Pale Rider (1985; directed by Clint Eastwood)
For his first straight Western in the nine years since The Outlaw Josey Wales (1976) Clint Eastwood took on the genre’s central myth of the romantic hero saving the idealised community from organised greed: Pale Rider (1985) is his take on George Stevens’ Shane (1953), updated to include more violence, sex and an environmental theme, but it also extends the Eastwood persona developed in the spaghetti Westerns of Sergio Leone and those he made after, like High Plains Drifter (1973).
By cross cutting between the peaceful mining community (lots of women, laughing, clean-looking children and a small dog) and a gang of mounted men riding towards them to destroy their peaceful settlement, Eastwood opens the film clearly evoking sympathy for the former. Miners replace the small farmers of Shane, but it’s made clear that they are not considered a destructive force and live off the land, invoking the tradition of the idealised yeoman farmer prevalent in many Westerns. Instead of Shane’s cowboys who demonstrate their destructive intent from the start by riding through the Starretts’ vegetable garden as opposed to around it like the hero, Pale Rider has the mining company that employs the gang.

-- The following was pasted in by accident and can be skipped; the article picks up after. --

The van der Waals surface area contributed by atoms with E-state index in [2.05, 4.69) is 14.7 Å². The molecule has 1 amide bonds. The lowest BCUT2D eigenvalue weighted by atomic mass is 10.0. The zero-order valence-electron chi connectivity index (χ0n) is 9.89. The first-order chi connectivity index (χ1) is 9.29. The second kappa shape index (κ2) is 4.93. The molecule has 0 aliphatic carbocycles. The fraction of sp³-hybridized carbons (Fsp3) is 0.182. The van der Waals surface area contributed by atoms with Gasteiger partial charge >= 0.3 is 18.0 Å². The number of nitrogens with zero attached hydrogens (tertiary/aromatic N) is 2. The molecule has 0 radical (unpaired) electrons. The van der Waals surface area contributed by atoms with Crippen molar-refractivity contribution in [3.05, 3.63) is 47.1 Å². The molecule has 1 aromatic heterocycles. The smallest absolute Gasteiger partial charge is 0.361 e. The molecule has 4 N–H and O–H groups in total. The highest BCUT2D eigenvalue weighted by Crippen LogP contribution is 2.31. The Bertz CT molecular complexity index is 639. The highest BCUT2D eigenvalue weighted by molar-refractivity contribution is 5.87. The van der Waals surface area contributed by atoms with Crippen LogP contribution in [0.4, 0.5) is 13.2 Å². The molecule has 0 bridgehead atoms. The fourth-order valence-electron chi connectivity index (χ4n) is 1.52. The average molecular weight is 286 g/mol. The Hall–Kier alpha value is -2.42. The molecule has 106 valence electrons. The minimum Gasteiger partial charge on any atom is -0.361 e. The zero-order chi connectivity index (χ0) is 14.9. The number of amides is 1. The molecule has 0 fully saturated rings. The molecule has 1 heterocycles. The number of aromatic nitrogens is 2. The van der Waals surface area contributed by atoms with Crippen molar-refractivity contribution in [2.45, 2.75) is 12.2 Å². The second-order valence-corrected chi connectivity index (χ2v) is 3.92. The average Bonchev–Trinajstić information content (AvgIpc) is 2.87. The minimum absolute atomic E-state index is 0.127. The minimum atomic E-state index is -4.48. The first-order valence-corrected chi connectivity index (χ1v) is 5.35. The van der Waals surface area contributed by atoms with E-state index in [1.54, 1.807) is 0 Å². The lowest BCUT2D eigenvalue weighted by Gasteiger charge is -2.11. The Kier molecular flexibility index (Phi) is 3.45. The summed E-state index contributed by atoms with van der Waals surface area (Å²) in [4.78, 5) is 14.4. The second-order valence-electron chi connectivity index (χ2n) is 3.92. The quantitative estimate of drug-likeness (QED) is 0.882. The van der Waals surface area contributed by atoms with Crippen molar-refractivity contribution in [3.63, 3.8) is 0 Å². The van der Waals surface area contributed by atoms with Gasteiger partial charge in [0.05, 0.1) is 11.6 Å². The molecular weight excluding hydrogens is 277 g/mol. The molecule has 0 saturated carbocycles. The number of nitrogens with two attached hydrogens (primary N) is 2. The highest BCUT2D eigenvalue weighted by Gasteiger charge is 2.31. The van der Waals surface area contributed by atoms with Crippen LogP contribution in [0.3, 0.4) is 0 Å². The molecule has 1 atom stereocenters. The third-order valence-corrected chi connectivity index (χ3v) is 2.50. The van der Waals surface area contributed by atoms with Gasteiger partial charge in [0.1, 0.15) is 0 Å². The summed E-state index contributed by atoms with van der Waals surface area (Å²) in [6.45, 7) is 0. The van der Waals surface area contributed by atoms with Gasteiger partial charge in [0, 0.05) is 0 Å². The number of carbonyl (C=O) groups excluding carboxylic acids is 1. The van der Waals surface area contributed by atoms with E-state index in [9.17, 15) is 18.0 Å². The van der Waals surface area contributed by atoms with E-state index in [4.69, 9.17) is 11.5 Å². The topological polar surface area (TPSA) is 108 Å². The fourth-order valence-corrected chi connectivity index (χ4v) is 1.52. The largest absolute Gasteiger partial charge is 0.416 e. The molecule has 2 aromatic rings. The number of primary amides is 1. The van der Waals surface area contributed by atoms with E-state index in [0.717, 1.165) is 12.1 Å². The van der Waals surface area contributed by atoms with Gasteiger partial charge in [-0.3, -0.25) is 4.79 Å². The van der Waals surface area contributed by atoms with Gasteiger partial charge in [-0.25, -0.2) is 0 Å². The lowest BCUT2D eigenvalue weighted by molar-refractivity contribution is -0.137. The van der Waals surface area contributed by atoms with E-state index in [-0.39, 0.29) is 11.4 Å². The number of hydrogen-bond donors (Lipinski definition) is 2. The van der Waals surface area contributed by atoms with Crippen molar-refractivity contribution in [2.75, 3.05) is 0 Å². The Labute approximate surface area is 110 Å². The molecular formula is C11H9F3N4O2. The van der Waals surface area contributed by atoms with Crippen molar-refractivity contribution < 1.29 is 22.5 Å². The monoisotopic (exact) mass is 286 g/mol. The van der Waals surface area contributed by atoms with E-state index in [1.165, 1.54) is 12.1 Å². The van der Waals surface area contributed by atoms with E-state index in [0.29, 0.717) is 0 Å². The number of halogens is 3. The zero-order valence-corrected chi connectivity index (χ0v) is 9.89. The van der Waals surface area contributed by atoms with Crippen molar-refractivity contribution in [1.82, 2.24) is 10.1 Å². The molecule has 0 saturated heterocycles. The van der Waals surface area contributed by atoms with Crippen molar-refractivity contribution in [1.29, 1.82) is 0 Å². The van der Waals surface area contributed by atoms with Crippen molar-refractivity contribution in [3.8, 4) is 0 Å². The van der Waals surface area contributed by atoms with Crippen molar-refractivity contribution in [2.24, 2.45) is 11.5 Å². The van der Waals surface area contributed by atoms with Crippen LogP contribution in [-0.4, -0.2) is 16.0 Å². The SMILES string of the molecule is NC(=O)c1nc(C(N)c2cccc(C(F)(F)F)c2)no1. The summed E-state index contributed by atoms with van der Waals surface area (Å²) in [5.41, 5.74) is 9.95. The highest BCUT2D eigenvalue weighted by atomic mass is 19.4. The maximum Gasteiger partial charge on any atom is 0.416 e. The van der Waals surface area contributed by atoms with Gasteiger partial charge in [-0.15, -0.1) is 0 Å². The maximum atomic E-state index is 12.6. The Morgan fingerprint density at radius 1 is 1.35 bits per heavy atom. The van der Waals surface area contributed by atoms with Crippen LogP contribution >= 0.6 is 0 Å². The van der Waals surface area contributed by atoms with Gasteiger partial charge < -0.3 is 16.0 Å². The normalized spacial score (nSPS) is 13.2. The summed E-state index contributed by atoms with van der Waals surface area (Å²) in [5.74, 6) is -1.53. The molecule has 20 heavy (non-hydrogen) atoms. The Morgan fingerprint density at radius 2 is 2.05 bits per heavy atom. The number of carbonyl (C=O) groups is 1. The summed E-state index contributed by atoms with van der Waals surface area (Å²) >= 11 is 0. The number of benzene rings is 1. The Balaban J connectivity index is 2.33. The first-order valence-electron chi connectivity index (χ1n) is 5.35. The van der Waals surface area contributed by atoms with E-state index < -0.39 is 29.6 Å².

In keeping with traditions of the genre, the duality of the role of landscape is clear:it is savage when the gang emerge from the wilderness, but it also harbours the hero, who rides out of the mountains (snow-covered to imply his moral purity), seemingly in response to the prayers (a mixture of New Testament understanding and a call for Old Testament-style revenge) of the girl, Megan, whose dog has been killed by the gang, while the sound of thunder foreshadows the violence that will come. In light of the prayer, it’s appropriate that Eastwood is on a white horse, as in the Book of Revelation, Death rides a pale horse, which the girl’s mother, Sarah Wheeler, notes ominously when she first sees him.